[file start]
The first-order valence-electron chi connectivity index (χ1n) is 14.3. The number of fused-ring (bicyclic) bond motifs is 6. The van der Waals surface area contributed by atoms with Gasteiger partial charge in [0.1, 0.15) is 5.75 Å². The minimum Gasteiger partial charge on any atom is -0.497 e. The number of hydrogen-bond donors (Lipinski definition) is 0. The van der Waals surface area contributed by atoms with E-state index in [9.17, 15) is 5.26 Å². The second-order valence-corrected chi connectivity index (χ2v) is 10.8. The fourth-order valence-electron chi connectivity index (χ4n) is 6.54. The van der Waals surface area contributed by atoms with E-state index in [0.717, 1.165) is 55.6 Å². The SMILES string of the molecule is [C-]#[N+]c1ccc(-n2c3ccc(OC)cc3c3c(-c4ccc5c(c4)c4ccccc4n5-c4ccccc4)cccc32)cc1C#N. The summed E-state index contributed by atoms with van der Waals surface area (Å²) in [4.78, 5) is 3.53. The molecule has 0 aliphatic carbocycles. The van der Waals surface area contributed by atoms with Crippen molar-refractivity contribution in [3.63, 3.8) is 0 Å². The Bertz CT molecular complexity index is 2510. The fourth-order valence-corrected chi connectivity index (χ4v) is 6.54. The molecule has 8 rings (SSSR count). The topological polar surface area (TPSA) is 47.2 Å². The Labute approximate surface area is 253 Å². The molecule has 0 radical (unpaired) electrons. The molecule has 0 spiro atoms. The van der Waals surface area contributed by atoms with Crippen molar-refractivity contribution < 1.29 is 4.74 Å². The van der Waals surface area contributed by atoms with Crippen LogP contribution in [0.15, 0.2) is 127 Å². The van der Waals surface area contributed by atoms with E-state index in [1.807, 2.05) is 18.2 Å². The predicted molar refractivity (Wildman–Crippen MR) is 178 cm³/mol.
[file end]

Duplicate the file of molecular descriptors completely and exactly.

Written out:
The first-order valence-electron chi connectivity index (χ1n) is 14.3. The number of fused-ring (bicyclic) bond motifs is 6. The van der Waals surface area contributed by atoms with Gasteiger partial charge in [0.1, 0.15) is 5.75 Å². The minimum Gasteiger partial charge on any atom is -0.497 e. The number of hydrogen-bond donors (Lipinski definition) is 0. The van der Waals surface area contributed by atoms with E-state index in [9.17, 15) is 5.26 Å². The second-order valence-corrected chi connectivity index (χ2v) is 10.8. The fourth-order valence-electron chi connectivity index (χ4n) is 6.54. The van der Waals surface area contributed by atoms with E-state index in [0.717, 1.165) is 55.6 Å². The SMILES string of the molecule is [C-]#[N+]c1ccc(-n2c3ccc(OC)cc3c3c(-c4ccc5c(c4)c4ccccc4n5-c4ccccc4)cccc32)cc1C#N. The summed E-state index contributed by atoms with van der Waals surface area (Å²) in [4.78, 5) is 3.53. The molecule has 0 aliphatic carbocycles. The van der Waals surface area contributed by atoms with Crippen molar-refractivity contribution in [3.63, 3.8) is 0 Å². The Bertz CT molecular complexity index is 2510. The fourth-order valence-corrected chi connectivity index (χ4v) is 6.54. The molecule has 8 rings (SSSR count). The topological polar surface area (TPSA) is 47.2 Å². The Labute approximate surface area is 253 Å². The molecule has 0 radical (unpaired) electrons. The molecule has 0 spiro atoms. The van der Waals surface area contributed by atoms with Crippen molar-refractivity contribution < 1.29 is 4.74 Å². The van der Waals surface area contributed by atoms with Crippen LogP contribution in [0.15, 0.2) is 127 Å². The van der Waals surface area contributed by atoms with E-state index in [1.807, 2.05) is 18.2 Å². The predicted molar refractivity (Wildman–Crippen MR) is 178 cm³/mol.